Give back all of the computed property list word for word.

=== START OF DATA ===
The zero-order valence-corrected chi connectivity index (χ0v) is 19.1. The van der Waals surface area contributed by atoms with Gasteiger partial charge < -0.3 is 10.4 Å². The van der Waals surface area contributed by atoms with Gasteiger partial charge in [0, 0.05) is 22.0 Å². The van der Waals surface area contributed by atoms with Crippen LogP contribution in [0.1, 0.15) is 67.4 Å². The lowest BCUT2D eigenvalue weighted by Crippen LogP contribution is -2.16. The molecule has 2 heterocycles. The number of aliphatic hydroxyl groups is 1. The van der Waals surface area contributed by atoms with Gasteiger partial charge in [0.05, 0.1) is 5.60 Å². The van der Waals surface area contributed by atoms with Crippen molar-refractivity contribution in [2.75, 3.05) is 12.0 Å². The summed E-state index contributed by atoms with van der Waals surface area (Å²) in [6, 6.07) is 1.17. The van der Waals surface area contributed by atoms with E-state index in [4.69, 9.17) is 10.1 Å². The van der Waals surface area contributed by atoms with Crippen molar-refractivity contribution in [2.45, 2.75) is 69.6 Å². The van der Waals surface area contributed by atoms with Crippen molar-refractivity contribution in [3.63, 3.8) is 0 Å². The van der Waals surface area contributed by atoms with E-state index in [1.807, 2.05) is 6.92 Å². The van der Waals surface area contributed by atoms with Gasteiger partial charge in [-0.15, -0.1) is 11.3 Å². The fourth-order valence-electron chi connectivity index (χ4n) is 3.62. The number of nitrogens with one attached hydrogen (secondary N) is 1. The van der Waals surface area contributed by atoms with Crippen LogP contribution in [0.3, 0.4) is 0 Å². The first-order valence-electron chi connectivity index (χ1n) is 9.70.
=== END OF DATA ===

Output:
The zero-order valence-corrected chi connectivity index (χ0v) is 19.1. The van der Waals surface area contributed by atoms with Gasteiger partial charge < -0.3 is 10.4 Å². The van der Waals surface area contributed by atoms with Gasteiger partial charge in [0, 0.05) is 22.0 Å². The van der Waals surface area contributed by atoms with Crippen LogP contribution in [0.1, 0.15) is 67.4 Å². The lowest BCUT2D eigenvalue weighted by Crippen LogP contribution is -2.16. The molecule has 2 heterocycles. The number of aliphatic hydroxyl groups is 1. The van der Waals surface area contributed by atoms with Gasteiger partial charge in [0.05, 0.1) is 5.60 Å². The van der Waals surface area contributed by atoms with Crippen molar-refractivity contribution in [2.75, 3.05) is 12.0 Å². The summed E-state index contributed by atoms with van der Waals surface area (Å²) in [6, 6.07) is 1.17. The van der Waals surface area contributed by atoms with E-state index in [4.69, 9.17) is 10.1 Å². The van der Waals surface area contributed by atoms with Crippen molar-refractivity contribution in [2.45, 2.75) is 69.6 Å². The van der Waals surface area contributed by atoms with Crippen molar-refractivity contribution in [3.63, 3.8) is 0 Å². The van der Waals surface area contributed by atoms with E-state index in [1.807, 2.05) is 6.92 Å². The van der Waals surface area contributed by atoms with Gasteiger partial charge in [-0.15, -0.1) is 11.3 Å². The fourth-order valence-electron chi connectivity index (χ4n) is 3.62. The number of nitrogens with one attached hydrogen (secondary N) is 1. The van der Waals surface area contributed by atoms with Crippen LogP contribution in [0.3, 0.4) is 0 Å². The first-order valence-electron chi connectivity index (χ1n) is 9.70.